Impact of Decentralization in Health Sector

Indonesia has implemented decentralization policy since year 2002 and this has introduced tremendous changes to the health sector. Although the decentralization comes with good intention to increase the efficiency of the health system, it faces challenges in this country which wealth is not distributed equitably.

The Ministry of Health has anticipated such a danger of neglected public health services, undertaking regulation measures such as issuing minimum health care/service functions to be delivered by local governments. In practice, most local governments have difficulties in fulfilling the minimum functions due to lack of financial and human resources. High disparity in fiscal capacity across regions and a severe shortage of good health personnel, who have moved to the central government offices, have made the risks of worsening health status inevitable.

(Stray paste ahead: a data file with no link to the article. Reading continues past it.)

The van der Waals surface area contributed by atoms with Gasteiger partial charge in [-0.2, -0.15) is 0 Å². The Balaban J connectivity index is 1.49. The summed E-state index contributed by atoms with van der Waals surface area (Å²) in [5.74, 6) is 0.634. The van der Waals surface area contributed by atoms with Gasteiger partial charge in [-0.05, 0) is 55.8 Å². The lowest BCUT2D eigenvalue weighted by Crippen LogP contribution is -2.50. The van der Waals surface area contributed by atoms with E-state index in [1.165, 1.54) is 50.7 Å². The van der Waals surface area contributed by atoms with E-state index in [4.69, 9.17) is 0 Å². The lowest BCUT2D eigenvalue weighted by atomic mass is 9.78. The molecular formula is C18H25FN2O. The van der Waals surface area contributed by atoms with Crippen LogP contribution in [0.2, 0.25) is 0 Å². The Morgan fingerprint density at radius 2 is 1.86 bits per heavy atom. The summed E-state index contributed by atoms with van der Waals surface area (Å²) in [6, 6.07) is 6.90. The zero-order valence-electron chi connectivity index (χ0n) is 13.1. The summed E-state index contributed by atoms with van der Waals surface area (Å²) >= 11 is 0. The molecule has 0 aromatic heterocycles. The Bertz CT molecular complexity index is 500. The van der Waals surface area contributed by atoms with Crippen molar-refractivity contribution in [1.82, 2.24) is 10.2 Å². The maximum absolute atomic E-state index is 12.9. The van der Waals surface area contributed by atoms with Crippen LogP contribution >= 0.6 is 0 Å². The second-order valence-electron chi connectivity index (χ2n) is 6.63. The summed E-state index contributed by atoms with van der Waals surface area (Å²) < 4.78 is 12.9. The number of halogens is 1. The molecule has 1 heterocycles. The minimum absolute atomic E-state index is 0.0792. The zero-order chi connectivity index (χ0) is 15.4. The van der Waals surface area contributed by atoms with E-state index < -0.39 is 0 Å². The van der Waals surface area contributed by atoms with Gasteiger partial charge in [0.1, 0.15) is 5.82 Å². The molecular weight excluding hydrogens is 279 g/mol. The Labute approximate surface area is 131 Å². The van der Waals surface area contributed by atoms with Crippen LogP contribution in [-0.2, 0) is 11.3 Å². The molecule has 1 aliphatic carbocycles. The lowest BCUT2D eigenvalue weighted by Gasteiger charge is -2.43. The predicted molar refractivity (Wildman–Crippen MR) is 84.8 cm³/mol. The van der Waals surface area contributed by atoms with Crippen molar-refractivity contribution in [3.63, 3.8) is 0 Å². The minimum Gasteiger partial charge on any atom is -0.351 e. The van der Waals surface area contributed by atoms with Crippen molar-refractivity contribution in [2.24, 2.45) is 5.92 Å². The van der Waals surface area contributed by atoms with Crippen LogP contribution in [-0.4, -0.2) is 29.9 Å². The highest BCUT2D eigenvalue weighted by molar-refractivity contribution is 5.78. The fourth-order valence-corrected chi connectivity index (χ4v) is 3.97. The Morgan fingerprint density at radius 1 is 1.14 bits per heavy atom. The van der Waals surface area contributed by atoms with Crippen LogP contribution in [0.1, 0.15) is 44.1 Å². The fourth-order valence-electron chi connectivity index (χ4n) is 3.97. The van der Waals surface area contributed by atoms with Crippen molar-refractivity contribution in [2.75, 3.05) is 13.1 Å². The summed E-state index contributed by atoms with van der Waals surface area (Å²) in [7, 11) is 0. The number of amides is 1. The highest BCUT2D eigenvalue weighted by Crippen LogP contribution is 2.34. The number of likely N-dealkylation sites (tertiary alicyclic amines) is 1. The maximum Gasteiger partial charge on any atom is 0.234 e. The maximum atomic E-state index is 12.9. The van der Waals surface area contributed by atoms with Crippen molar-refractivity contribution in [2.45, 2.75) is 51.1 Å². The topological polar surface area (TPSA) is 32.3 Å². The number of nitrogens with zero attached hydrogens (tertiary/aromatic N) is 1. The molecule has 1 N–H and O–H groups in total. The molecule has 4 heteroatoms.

In the meantime, the severe shortage and huge gaps between the present and estimated supply of human resources (as measured by conservative population ratios) have been coupled with the sprouting of multiple education institutions throughout the country. The sudden increase in the number of education institutions trying to meet the expected demand poses other threats related to quality and equity of health care across the regions. It is argued that increasing supply of health personnel produced by the rapid increase of educational institutions, coupled with the restricted market option that is dominant in Indonesia, will deepen inequity across regions. In addition, non-existence of comprehensive national public health law may add uncertainties in improving the health status of the people of Indonesia. To address the urgent public health problems, the Ministry of Health has introduced “Vigilant Village“, aimed at expanding health promotion, ensuring disease prevention and providing simple medical care for villagers. Serious policy debates with evidence-based information on the future scenario of human resources for health in decentralized health systems in Indonesia are the needs of the hour.

 

References: Regional_Health_Forum_Volume_10_No_1_08-Human_Resources_in_Decentralized_Health_Systems

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